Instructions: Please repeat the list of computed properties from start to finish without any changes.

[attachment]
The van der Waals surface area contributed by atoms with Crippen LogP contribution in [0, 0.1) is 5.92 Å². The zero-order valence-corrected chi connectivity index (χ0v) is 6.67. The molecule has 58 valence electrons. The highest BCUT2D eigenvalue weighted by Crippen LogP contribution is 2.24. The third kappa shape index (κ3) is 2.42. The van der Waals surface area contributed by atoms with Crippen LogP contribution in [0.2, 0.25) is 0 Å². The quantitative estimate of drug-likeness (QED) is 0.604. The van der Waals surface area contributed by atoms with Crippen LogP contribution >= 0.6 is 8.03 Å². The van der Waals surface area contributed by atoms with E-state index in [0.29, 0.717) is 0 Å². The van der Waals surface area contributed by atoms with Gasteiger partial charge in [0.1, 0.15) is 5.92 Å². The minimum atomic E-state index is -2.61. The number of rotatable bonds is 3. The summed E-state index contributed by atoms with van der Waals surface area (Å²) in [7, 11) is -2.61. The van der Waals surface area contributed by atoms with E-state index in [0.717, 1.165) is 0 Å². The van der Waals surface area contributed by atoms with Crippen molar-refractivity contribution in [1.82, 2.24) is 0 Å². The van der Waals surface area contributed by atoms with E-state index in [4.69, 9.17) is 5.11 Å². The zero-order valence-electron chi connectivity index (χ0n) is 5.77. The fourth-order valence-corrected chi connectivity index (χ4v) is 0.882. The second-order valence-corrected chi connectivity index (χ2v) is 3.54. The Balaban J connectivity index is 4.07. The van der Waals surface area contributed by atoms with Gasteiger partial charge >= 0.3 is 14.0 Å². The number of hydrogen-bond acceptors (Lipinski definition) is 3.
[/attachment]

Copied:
The van der Waals surface area contributed by atoms with Crippen LogP contribution in [0, 0.1) is 5.92 Å². The zero-order valence-corrected chi connectivity index (χ0v) is 6.67. The molecule has 58 valence electrons. The highest BCUT2D eigenvalue weighted by Crippen LogP contribution is 2.24. The third kappa shape index (κ3) is 2.42. The van der Waals surface area contributed by atoms with Crippen LogP contribution in [0.2, 0.25) is 0 Å². The quantitative estimate of drug-likeness (QED) is 0.604. The van der Waals surface area contributed by atoms with Crippen LogP contribution >= 0.6 is 8.03 Å². The van der Waals surface area contributed by atoms with E-state index in [0.29, 0.717) is 0 Å². The van der Waals surface area contributed by atoms with Gasteiger partial charge in [0.1, 0.15) is 5.92 Å². The minimum atomic E-state index is -2.61. The number of rotatable bonds is 3. The summed E-state index contributed by atoms with van der Waals surface area (Å²) in [7, 11) is -2.61. The van der Waals surface area contributed by atoms with E-state index in [0.717, 1.165) is 0 Å². The van der Waals surface area contributed by atoms with Crippen molar-refractivity contribution in [1.82, 2.24) is 0 Å². The van der Waals surface area contributed by atoms with E-state index in [4.69, 9.17) is 5.11 Å². The zero-order valence-electron chi connectivity index (χ0n) is 5.77. The fourth-order valence-corrected chi connectivity index (χ4v) is 0.882. The second-order valence-corrected chi connectivity index (χ2v) is 3.54. The Balaban J connectivity index is 4.07. The van der Waals surface area contributed by atoms with Gasteiger partial charge >= 0.3 is 14.0 Å². The number of hydrogen-bond acceptors (Lipinski definition) is 3.